Possession proceedings are changing again for private landlords. Since the COVID-19 pandemic began the Government has changed the notice period for private landlords obtaining possession proceedings multiple times. This has led to some confusion in regards to how landlords may seek possession.
However, now that restrictions have eased the government has laid legislation that has returned notice periods to their pre-pandemic levels in England and Wales.
Within this article we will explain;
- The notice period available to private landlords and the notice period as it stands
- The process of obtaining possession should the tenant not vacate upon expiry of the notice and the stages to go through
What are the current notice period requirements?
Private landlords can either serve a Section 8 notice in Form 3 or a Section 21 notice in Form 6a. This will depend on the reason for eviction.
As of 1 October 2021, notice periods returned to their pre-pandemic levels. The following notice periods apply for Assured Shorthold Tenancies:
- Section 21 notice is two months and this cannot expire before the end of the fixed term
- Section 8 using the rent arrears grounds (8, 10 and 11) is two weeks
However, if you served a notice between 26 March 2020 and 30 September 2021, the notice period needed to be as follows:
- 26 March 2020 to 28 August 2020, a 3 month notice period was required in all cases
- 29 August 2020 to 31 May 2021, a 6 month notice period was required in most cases with exceptions to some serious cases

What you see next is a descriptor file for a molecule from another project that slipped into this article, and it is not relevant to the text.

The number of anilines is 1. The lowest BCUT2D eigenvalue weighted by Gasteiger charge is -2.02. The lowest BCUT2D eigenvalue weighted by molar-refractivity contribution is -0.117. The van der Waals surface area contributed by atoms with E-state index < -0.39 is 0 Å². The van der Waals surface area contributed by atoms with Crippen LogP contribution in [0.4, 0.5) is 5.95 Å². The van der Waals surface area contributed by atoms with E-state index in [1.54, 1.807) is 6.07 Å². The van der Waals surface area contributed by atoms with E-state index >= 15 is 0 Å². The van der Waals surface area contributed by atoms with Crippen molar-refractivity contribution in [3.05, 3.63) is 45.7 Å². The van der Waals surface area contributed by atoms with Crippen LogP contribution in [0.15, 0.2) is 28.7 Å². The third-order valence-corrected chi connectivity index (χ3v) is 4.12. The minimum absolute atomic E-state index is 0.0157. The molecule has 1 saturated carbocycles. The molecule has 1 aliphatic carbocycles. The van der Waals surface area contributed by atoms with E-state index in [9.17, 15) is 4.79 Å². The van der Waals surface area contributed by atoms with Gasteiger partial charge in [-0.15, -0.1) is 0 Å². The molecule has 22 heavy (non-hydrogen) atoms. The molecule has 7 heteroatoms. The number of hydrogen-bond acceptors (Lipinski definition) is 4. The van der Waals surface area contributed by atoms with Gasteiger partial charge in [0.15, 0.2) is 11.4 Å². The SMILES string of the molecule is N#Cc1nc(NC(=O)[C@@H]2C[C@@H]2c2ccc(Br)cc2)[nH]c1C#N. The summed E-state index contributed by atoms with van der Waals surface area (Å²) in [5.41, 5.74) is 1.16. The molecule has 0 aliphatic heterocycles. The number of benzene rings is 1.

- 1 June 2021 until 30 September 2021, a notice period of 4 months was required in most cases and again this also had exemptions for certain serious cases
Due to the unpredictability of the virus the extended notice periods have been suspended rather than abolished entirely. While there are no plans currently to reintroduce longer notice periods, in the event of another lockdown the Government retains the power to bring them back. The new legislation introduces a new version of Section 8 and Section 21 notice for private landlords to use. Both the Form 6a (Section 21 notice) and the Form 3 (Section 8 notice) are prescribed forms so landlords must ensure they use the correct version before service.
What happens should the tenant not vacate the property after expiry of the notice?
Due to the COVID-19 pandemic Court delays have been severe. Many cases will have built up and the courts will not be operating at their full capacity. Therefore, it is likely to take longer than the usual 8 weeks for your claim to be heard by a judge. Landlords are therefore encouraged to try and resolve matters before and reach an amicable solution that avoids seeking possession.
If the tenant does not leave by the date specified in the notice, then the landlord can apply to the court for a possession order. Once this has been filed and issued by the Court, the tenant can submit a defence to the court. The tenant can do the following;
- Put forward legal reasons why a possession order should not be made
- Make a counterclaim
- Ask for extra time to vacate
The landlord will then receive the date and time of the possession hearing, and any further directions by way of a court order.
There are three orders the judge can make in the hearing these being;
- To adjourn the hearing meaning it will be moved to a later date
- Dismiss the Landlord’s claim, meaning that your claim will have been unsuccessful for reasons which the judge must make clear
- Make a possession order
If a possession order is granted, but the tenant remains in situ, then the landlord can apply to the courts for a warrant for possession. The courts will then issue a notice of the bailiff’s appointment. An appointment will be scheduled with a minimum of 14 days’ notice given to the tenant. If the tenant does not leave before the appointment, the bailiff will carry out an eviction.